A tune is any of a series of musical sounds that form a melody and also a state of harmony, both in terms of music and figuratively. The verb to tune means ‘to adjust a musical instrument to a pitch.’ Followed by in, it means ‘to adjust a radio or TV to receive a signal’ and followed by out it means ‘to stop paying attention.’
- Linda picked up her guitar and played us a tune.
- All the singers in the choir were in tune.
- That politician’s ideas are completely out of tune with modern society.
- Richard is tuning the piano.
- Elsa is trying to tune the radio in to pick up an English language station.
- Most of the students tuned out after the first ten minutes of the math class.
Words often used with tune
sing a different tune: speak or behave differently, because of a change in circumstances. Example: “James has always been very critical of unemployed people, but I expect he’s singing different tune now that he’s lost his job.”
change your tune: change your opinion. Example: “Did I just hear you praising the boss? Well, you’ve certainly changed your tune. You normally say how much you dislike him.”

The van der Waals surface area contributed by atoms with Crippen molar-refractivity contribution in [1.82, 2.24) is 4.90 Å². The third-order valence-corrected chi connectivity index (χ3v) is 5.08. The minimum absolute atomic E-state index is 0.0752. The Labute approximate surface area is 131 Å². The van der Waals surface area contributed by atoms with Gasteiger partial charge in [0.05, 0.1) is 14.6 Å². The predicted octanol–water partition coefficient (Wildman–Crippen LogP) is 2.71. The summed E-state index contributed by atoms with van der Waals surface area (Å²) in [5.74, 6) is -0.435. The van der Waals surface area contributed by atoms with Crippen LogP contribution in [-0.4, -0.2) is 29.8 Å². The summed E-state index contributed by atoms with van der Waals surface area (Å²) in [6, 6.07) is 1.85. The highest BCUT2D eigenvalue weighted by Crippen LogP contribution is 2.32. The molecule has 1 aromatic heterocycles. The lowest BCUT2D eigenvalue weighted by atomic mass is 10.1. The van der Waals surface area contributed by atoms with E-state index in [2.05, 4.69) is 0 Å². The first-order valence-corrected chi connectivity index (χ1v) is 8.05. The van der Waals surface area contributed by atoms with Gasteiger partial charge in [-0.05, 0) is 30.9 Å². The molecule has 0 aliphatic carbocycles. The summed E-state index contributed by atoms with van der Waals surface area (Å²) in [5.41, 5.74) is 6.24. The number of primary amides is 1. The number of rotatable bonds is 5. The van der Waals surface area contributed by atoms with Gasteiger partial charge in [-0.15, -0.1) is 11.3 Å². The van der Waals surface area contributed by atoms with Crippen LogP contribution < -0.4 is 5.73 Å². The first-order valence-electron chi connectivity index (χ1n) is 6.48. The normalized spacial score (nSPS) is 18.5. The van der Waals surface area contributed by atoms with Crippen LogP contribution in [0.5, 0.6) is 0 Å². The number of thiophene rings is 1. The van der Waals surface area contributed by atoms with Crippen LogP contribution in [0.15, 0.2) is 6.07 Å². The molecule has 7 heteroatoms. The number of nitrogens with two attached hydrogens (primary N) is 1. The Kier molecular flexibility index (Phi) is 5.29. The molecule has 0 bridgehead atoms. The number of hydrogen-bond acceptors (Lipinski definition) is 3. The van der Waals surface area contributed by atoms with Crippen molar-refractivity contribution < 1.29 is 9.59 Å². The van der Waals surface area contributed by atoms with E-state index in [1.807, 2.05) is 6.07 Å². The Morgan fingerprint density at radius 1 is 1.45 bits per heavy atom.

call the tune: be in charge. Example: “The company has been taken over, so the new owners will be calling the tune from now on.”
Tune dates back to the early 14th century. The noun, meaning ‘a music sound,’ was originally a variant of the noun tone, which came into English from the French ton (musical sound, speech or words) just a short time earlier. It can be traced back to the Latin tonus (‘a sound, tone or accent,’ especially in music) and the Greek tonos, which meant ‘vocal pitch or raising of the voice,’ ‘an accent’ or ‘a key,’ in music, but originally (and literally) meant ‘a stretching, tightening or tight string,’ like you would need on a musical instrument, and was related to toinein (to stretch).